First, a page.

How Your JRT Picks Their Favorite Person

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It was your idea to get a dog. You picked the dog out. You feed your friend, walk them, give them baths, and take them to the vet. But when it comes to cuddles, they always go to someone else, first. Or maybe they sleep at the foot of someone else’s bed.

You might be in this position, or you might be feeling smug that someone else is. But it’s still an interesting question. How do dogs choose their favorite person? Often their favorite is their primary caregiver, but not always. So, what’s behind the choice?

Who Gives the Best Attention?

Notice, we said “best,” and not “most.”

The primary caregiver does all of the “business” stuff — making sure shots are up to date, cleaning up after Fido, exercise, making sure the dog’s diet is up to snuff, and so on. One might think that this would translate into gratitude — and it probably does in some doggy way.

But if your interaction with the family pooch is “all business,” this may be how your dog thinks of you. And if another family member means “playtime,” then that’s who they’ll go to for that. And cuddles? And treats? Yup, you guessed it.

If you want more of your pup’s attention, try turning up the charm by increasing cuddles and playtime.

Early Experiences

For a dog, the key socialization period — that is, when they’re learning how to relate to the world — is between birth and six months. A lot can happen during that time, and not all of it might be good.

Bad experiences during this time — or during any other time — can affect how your dog relates to you. For example, if your dog seems more comfortable around one gender than another, it could be that they were raised primarily by a person of that gender. And if your dog isn’t fond of people of a specific gender, it could be because someone of that gender scared them or were mean to them during that key socialization period.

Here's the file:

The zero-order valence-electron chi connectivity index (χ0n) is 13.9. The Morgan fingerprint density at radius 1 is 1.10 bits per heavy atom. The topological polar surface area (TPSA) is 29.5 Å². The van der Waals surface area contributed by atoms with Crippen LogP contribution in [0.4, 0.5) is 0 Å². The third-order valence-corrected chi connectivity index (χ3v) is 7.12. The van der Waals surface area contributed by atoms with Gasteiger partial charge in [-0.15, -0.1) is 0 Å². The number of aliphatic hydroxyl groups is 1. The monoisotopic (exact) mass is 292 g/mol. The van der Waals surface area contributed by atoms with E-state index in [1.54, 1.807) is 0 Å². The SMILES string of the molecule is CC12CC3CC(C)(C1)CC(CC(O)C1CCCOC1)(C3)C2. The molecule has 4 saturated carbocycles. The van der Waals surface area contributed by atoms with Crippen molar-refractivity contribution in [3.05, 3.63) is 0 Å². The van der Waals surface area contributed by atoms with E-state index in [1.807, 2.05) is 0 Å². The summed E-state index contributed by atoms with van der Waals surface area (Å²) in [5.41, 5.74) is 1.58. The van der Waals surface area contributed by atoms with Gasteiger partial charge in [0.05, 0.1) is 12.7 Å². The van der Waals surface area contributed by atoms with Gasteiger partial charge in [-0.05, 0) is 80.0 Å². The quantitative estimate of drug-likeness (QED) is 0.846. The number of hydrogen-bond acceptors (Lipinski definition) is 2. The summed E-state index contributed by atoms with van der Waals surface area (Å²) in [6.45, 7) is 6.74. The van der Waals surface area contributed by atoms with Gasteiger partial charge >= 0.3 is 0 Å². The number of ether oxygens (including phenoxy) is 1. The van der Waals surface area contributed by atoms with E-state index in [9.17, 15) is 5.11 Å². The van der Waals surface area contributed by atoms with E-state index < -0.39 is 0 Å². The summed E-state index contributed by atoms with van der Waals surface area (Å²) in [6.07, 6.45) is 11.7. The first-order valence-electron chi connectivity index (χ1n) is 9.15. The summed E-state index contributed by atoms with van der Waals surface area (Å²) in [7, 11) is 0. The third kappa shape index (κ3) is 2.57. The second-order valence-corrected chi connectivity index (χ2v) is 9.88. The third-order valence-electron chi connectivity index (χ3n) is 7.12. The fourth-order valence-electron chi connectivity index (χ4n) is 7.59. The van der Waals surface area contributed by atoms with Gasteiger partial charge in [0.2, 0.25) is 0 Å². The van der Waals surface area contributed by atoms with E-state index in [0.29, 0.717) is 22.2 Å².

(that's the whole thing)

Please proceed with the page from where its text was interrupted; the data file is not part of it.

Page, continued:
The good news is, you can work with your pup to get through it. Exposing them to more and different kinds of people through doggy day care, the dog park, walks in your neighborhood, and so on, can help them to become more receptive to different kinds of people, no matter what their age.

Work Together

The key to improving your relationship with your dog is to spend more one-on-one time interacting with them. You can do this just by playing a game your dog likes — like fetch or tug o war or chase — for half an hour a day. Alternately, you can do special training together, whether it’s obedience, agility, nosework, or more.

You can also show more physical affection — cuddles, belly rubs, ear skritches — whatever your dog seems to like the best. And then there are treats. But if your pup is watching his or her weight, best to stick to cuddles.

Ultimately, if your dog knows you’re the source of an enjoyable activity, they will want to spend more time with you.

And you can improve your relationship with other people the same way, too.

Featured Image: CC0 via Pxhere

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